golden ratio. I dont get it - Page 2 - diyAudio
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Old 4th December 2012, 06:06 PM   #11
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Another skeptic, here.

As Mark said, the theory is, the standing wave harmonics will be evenly distributed, but this merely means they will retain the maximum possible energy. I think a more sophisticated cabinet design would cause the standing waves to cancel each other.

I think there's nothing special about 1.6180339..... I think any irrational number will do.

I also think if you were to try to design a box where the standing waves reinforced each other, you would find it quite difficult, and due to braces and battens, etc., you would not end up with 1' x 2' x 4'.
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Old 4th December 2012, 07:21 PM   #12
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Quote:
Originally Posted by balerit View Post
I use Square root of 2 to propertion my bass reflex boxes.
Just don't use it twice or you end up with the long dimension twice the smallest one.

I don't hold fast to the golden ratio, but do use irrational numbers to determine aspect ratios of rectangular boes.

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Old 4th December 2012, 07:34 PM   #13
Juhazi is offline Juhazi  Finland
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Here is a neat calculator. Just give a desired mid-value and you'll get the smaller and bigger numbers
Golden Ratio Calculator
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Old 4th December 2012, 07:46 PM   #14
Nanook is offline Nanook  Canada
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Default GR is so much more...

...than just visually appealing. It's defined as

GR:=[1 +/- (5)^-3]/2

Our bodies are formed using this ratio, as well as most everything in nature. Strictly speaking, it is the one "perfect ratio". The Fibanicci series becomes this at the limit as x--->0 (IIRC).

P10's statement regarding the use of irrational numbers as ratios is for all practical purposes suitable.
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Old 4th December 2012, 08:20 PM   #15
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Quote:
Originally Posted by awkwardbydesign View Post
Wasn't it for concert halls? Unlike Victorian structures, such as the Albert Hall.
Royal Albert Hall is a large ellipse, so I don't know how you would apply it. A lot of Architects seem to lean on the Golden ratio but I don't know that there is any magic to it. I certainly don't know of anything in Architectural Acoustics that relates to it.

Again, with enclosures, it only makes sense to worry about the distribution of resonances if you plan to do nothing about them. Since internal stuffing can do a good job of damping I wouldn't worry about exact dimension ratios.

David S.
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Old 4th December 2012, 08:26 PM   #16
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Originally Posted by speaker dave View Post
Again, with enclosures, it only makes sense to worry about the distribution of resonances if you plan to do nothing about them. Since internal stuffing can do a good job of damping I wouldn't worry about exact dimension ratios.
In any BR where one is only putting damping on the walls, you will never have sufficient damping to kill a standing wave so it does not hurt to cover all the bases.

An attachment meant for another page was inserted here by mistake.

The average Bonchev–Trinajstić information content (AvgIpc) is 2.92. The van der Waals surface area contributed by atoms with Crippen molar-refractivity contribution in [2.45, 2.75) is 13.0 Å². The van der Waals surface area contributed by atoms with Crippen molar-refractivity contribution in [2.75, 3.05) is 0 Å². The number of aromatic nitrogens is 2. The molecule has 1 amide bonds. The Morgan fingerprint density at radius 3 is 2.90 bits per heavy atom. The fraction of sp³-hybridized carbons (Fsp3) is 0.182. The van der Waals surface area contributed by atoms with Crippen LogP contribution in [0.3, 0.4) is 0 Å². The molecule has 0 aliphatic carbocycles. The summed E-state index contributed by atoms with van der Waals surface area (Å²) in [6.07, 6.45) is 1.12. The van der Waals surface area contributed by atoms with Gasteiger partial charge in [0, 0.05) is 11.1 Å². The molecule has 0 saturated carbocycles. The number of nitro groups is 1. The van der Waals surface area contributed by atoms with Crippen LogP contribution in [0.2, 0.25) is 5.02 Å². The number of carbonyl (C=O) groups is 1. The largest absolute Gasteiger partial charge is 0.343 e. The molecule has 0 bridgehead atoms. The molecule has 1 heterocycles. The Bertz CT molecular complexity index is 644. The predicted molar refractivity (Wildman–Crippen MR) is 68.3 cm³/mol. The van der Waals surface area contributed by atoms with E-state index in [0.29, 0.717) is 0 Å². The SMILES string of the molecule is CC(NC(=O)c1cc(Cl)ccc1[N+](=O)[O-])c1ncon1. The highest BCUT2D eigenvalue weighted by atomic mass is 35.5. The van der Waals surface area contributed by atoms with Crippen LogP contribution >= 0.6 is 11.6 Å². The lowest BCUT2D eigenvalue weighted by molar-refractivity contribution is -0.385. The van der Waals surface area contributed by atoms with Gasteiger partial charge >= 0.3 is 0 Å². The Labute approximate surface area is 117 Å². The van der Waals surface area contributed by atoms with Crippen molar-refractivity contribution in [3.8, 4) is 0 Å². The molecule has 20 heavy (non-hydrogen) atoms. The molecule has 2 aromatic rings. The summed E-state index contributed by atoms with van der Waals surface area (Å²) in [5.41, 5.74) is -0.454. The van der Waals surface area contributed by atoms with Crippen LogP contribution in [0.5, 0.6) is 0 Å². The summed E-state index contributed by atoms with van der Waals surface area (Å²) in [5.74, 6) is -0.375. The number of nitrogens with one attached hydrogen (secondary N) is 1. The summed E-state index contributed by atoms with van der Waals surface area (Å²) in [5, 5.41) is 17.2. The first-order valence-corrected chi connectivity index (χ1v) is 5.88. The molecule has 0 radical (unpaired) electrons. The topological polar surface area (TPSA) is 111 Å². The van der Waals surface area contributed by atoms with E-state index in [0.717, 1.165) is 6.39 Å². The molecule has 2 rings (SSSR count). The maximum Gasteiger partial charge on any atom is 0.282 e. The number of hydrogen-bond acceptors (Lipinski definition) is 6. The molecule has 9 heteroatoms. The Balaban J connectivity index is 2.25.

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Old 4th December 2012, 08:36 PM   #17
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It doesn't hurt in a "belt and suspenders" sort of way (braces for the Brits). Still, the only time I've seen standing waves that defied treatment was with very tall towers, i.e. with extreme aspect ratios. With cabinets close to the usual 2 cubes high ratios I find good absorptive material (FG and Rock Wool) do a pretty good job, even as linings.

David S.
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Old 4th December 2012, 10:18 PM   #18
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Quote:
Originally Posted by planet10 View Post
In any BR where one is only putting damping on the walls, you will never have sufficient damping to kill a standing wave so it does not hurt to cover all the bases.

dave
Theres no advantage in using irrational numbers. You can use normal numbers like 3,5 and 7.
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Old 4th December 2012, 11:24 PM   #19
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Given my carpentry skills, the numbers are going to be irrational no matter what I do.
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Old 4th December 2012, 11:28 PM   #20
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Quote:
Originally Posted by speaker dave View Post
It doesn't hurt in a "belt and suspenders" sort of way (braces for the Brits). Still, the only time I've seen standing waves that defied treatment was with very tall towers, i.e. with extreme aspect ratios. With cabinets close to the usual 2 cubes high ratios I find good absorptive material (FG and Rock Wool) do a pretty good job, even as linings.
In the sense that your belt doesn't have enuff holes in it to tighten them up. I have always used the rule of thimb that to completely kill a standing wave you need to pass it thru at least a 1/4 wl of damping.

And if you have a tower with an extreme aspect ratio you need to treat it as an ML-TL not a BR, and you usually want to take advantage of the 1/4 wave resonance to get more/lower bass extension.

dave
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